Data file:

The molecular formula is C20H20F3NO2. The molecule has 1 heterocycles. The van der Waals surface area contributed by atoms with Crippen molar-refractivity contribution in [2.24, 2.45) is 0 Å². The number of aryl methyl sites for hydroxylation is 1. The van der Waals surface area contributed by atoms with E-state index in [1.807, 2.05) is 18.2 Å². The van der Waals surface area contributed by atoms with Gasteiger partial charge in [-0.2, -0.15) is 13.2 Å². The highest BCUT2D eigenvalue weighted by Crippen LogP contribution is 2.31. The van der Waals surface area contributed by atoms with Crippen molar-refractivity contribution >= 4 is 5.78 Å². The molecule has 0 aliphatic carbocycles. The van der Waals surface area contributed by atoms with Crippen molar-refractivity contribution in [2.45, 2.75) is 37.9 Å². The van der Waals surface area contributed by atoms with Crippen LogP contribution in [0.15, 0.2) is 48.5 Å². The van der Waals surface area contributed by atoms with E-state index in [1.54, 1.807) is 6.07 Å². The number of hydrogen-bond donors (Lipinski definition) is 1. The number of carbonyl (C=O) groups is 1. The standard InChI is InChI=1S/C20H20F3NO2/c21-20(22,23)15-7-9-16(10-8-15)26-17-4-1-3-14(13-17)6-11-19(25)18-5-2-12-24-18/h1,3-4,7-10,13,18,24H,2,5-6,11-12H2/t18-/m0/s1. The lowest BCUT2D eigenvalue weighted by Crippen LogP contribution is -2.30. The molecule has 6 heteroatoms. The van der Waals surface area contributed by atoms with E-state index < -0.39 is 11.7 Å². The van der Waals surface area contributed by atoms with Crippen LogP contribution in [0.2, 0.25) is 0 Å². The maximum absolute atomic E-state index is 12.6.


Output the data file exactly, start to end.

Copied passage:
The molecular formula is C20H20F3NO2. The molecule has 1 heterocycles. The van der Waals surface area contributed by atoms with Crippen molar-refractivity contribution in [2.24, 2.45) is 0 Å². The number of aryl methyl sites for hydroxylation is 1. The van der Waals surface area contributed by atoms with E-state index in [1.807, 2.05) is 18.2 Å². The van der Waals surface area contributed by atoms with Gasteiger partial charge in [-0.2, -0.15) is 13.2 Å². The highest BCUT2D eigenvalue weighted by Crippen LogP contribution is 2.31. The van der Waals surface area contributed by atoms with Crippen molar-refractivity contribution >= 4 is 5.78 Å². The molecule has 0 aliphatic carbocycles. The van der Waals surface area contributed by atoms with Crippen molar-refractivity contribution in [2.45, 2.75) is 37.9 Å². The van der Waals surface area contributed by atoms with Crippen LogP contribution in [0.15, 0.2) is 48.5 Å². The van der Waals surface area contributed by atoms with E-state index in [1.54, 1.807) is 6.07 Å². The number of hydrogen-bond donors (Lipinski definition) is 1. The number of carbonyl (C=O) groups is 1. The standard InChI is InChI=1S/C20H20F3NO2/c21-20(22,23)15-7-9-16(10-8-15)26-17-4-1-3-14(13-17)6-11-19(25)18-5-2-12-24-18/h1,3-4,7-10,13,18,24H,2,5-6,11-12H2/t18-/m0/s1. The lowest BCUT2D eigenvalue weighted by Crippen LogP contribution is -2.30. The molecule has 6 heteroatoms. The van der Waals surface area contributed by atoms with E-state index < -0.39 is 11.7 Å². The van der Waals surface area contributed by atoms with Crippen LogP contribution in [0.2, 0.25) is 0 Å². The maximum absolute atomic E-state index is 12.6.